Our lovely conservationist mates: The nomads of the Mongolian Steppe!

photo: Gabriele Mastrilli


We think that the idea of wildlife conservation widespread according to public opinion, expects the exclusion of humans from its environment. It is likely because of the huge distance developed in the last centuries between people inhabiting cities and the surrounding environment. Due to their living conditions, these people can easily solve human-wildlife conflicts by “dividing” each other, removing human settlements from areas less impacted by human activities and infrastructures.

Nevertheless, human-wildlife coexistence is possible and necessary to protect nature.

First of all, we need to consider some assumptions:

  • humans belong to Homo sapiens, which is a species like any other and, that exactly like the others, has the right to live on our planet and use its natural resources;
  • there are sustainable ways to use the natural resources.

Based on these assumptions we can develop the right formula for a successful and correct conservation approach, which consists in “allowing the human presence with a sustainable use of the natural resources and adopting measures to mitigate any human-wildlife conflict when necessary”.

We have been very lucky to work in the Mongolian steppe where most of the Mongolians live under a traditional nomadic lifestyle. That has helped us to understand that humans can coexist with wildlife, keeping a high biodiversity.

“Mongolian gazelle (Procapra gutturosa) grazing with domestic horses”
photo: Claudio Augugliaro


“Steppe landscapes in summer”. Photo: Claudio Augugliaro

‘Pampa’, ‘plain, ‘poesta’, ‘prairie’, ‘steppe’ indicate semi-arid to sub-humid areas carrying an herbaceous plant cover that is the climax vegetation of those regions. In these regions the climate is too arid for the development of forests, but there is enough moisture to develop a closed perennial herb layer, which lacks in the desert. The vegetation primarily includes graminoids, forbs, and shrubs.

At the end of the Eocene (34 million years ago) the conditions became dryer, and a grassy vegetation began to develop in the Eurasian landscapes.

In the Oligocene (from about 33.9 million to 23 million years ago) the modern grassland vegetation types, as we know them today, appeared. During the Oligocene several families of rodents and ungulates emerged for the first time.

During late Glacial times about 12000 years ago, the Mongolian steppe extended until the present position.

Nowadays, the steppe landscape is highly affected by human activities and you can still find relatively intact steppes only in Central Asia, especially Mongolia . “Relatively”… because the desertification process, accelerated by overgrazing, is severely threatening some areas of the Mongolian steppe. However, we have some (almost) happy cases where humans and wildlife coexist well.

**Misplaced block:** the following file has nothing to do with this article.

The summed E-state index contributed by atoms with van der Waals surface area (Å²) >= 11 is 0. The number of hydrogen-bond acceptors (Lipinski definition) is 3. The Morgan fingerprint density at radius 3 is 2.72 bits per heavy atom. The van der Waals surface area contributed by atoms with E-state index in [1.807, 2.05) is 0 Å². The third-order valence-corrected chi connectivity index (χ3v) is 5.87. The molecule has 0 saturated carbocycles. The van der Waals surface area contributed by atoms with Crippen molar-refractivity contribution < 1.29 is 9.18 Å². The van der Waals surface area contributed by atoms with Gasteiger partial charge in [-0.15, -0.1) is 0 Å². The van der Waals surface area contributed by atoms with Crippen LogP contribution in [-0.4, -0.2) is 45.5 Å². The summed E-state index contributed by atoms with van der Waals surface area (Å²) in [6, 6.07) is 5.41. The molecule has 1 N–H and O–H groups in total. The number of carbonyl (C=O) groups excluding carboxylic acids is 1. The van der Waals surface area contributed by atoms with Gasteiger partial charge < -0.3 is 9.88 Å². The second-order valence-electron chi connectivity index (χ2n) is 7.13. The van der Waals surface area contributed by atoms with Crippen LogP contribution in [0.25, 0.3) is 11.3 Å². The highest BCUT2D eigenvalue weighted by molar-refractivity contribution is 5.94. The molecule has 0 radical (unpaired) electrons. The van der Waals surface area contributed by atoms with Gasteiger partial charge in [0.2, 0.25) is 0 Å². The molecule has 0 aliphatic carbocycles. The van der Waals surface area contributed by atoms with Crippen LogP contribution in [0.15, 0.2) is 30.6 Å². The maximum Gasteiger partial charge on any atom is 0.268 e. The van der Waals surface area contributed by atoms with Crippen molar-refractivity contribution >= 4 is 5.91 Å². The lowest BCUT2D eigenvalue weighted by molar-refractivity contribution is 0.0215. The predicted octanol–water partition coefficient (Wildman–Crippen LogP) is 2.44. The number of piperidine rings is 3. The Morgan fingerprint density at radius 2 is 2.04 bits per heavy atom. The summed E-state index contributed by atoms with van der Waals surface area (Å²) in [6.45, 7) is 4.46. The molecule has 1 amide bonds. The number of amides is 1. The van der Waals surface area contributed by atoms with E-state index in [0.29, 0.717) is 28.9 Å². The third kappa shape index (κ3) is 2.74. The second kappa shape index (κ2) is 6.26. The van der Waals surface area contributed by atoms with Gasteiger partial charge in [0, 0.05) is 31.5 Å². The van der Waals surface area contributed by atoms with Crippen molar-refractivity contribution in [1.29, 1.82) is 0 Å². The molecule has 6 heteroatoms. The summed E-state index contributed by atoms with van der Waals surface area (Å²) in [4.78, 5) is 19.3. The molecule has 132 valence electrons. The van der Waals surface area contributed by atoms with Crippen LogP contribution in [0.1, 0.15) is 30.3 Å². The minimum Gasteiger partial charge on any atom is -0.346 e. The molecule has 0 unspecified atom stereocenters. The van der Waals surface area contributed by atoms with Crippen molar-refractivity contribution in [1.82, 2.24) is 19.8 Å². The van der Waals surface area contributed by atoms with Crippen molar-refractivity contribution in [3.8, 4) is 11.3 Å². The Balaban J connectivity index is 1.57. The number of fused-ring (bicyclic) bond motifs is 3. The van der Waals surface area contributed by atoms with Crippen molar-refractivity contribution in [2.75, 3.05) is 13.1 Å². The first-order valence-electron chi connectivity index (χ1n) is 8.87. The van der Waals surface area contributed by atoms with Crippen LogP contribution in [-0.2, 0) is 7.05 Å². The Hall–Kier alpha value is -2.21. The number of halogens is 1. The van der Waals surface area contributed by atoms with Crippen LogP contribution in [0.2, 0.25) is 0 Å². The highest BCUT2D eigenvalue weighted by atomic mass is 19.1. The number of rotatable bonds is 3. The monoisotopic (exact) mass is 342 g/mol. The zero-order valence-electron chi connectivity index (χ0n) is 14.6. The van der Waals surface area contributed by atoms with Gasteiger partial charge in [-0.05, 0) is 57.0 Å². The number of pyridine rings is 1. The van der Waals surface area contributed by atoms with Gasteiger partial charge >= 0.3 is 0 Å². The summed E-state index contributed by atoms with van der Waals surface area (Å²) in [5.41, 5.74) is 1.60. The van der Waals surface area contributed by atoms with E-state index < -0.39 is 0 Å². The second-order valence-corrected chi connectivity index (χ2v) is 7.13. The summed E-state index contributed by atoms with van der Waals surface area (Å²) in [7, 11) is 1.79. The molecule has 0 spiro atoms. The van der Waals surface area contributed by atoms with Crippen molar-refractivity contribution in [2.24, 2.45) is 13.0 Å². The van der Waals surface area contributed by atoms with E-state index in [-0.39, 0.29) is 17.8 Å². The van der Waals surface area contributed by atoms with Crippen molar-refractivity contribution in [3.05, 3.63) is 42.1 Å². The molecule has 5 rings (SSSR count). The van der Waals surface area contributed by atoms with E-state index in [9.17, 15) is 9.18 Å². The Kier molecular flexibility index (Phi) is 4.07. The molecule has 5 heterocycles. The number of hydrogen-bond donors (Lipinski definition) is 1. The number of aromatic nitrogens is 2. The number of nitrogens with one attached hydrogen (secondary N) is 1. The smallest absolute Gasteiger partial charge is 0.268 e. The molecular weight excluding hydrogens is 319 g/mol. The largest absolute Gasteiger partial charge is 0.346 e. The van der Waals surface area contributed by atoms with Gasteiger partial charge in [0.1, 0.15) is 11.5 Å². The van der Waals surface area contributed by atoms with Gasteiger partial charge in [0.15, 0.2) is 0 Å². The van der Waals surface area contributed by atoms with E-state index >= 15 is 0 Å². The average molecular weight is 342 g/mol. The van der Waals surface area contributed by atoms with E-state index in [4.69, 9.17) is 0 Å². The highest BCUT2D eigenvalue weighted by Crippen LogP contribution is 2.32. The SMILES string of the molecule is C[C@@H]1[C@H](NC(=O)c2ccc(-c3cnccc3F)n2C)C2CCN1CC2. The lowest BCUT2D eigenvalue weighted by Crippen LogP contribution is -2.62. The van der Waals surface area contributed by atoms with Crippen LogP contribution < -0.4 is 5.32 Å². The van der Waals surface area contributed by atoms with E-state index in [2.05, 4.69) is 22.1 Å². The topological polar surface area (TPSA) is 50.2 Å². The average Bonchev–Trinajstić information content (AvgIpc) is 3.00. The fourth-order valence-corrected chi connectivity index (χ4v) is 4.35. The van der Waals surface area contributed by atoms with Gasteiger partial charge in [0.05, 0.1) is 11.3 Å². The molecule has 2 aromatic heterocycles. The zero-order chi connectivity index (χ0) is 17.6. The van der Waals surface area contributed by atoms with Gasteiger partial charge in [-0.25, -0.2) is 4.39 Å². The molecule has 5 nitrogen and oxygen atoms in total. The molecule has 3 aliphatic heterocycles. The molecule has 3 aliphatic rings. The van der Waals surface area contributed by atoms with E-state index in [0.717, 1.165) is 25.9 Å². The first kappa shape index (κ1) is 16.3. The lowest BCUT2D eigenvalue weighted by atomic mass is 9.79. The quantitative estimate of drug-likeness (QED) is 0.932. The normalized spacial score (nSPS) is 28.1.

The Mongolian nomads are very quiet people, that do not hesitate to welcome you in their ger (the traditional Mongolian tent), to offer you a Mongolian tea. Their daily life is scanned by the same actions repeated generation by generation since thousands of years ago. Observing them is like observing history running in those places.

Recently, we involved them as research assistants teaching them to replace SD cards and batteries and set our camera traps arrayed on the rocky areas across the Bayan Onjuul district.

For the first time in their life they saw wildlife as something useful without being killed.

For instance, wildlife has never represented for herders an alternative income as “alive”, but only asmeat or fur! Their approach to wildlife is now more curious and they are starting to understand that each species has a role in the ecosystem. They are now less incline to shoot animals and they are starting to explain to their fellow citizens how important wildlife is. However, we all have to thank their traditional lifestyle if wildlife in Mongolia is still very rich.

Spending time in our camp with local people is really a kind of celebration every single day!

“A monoglian nomad living in our project area”

The (almost) happy case!

“The BayanginUul mountain, our main project area in the Mongolian steppe”. Photo: Claudio Augugliaro

During the last years (mainly since 2017) Wildlife Initiative has been working in a wonderful area located in S. Tuv province, where, after an intensive survey, over 30 species of non–volant mammals have been found.

(see “Non-volant mammal inventory of western Mongolian-Manchurian Grassland Ecoregion: a biogeographic crossroad worth preserving” https://www.wildlifeinitiative.org/scientific-production/).

Despite the area is occupied by herders’ families, the diversity of wild animals and plants is really remarkable, demonstrating that coexistence is possible!

However, some issues kept our alert high.

Indeed, even if hunting activities are reduced by locals, it is still implemented by people living in the adjoining districts or in Ulaanbaatar. We have also suspected some dog-wolf hybridization. Furthermore, a mineral extraction has started a few km from the wildlife hotspot area.

Therefore, our presence is very important to watch out for potential wildlife decline in the area!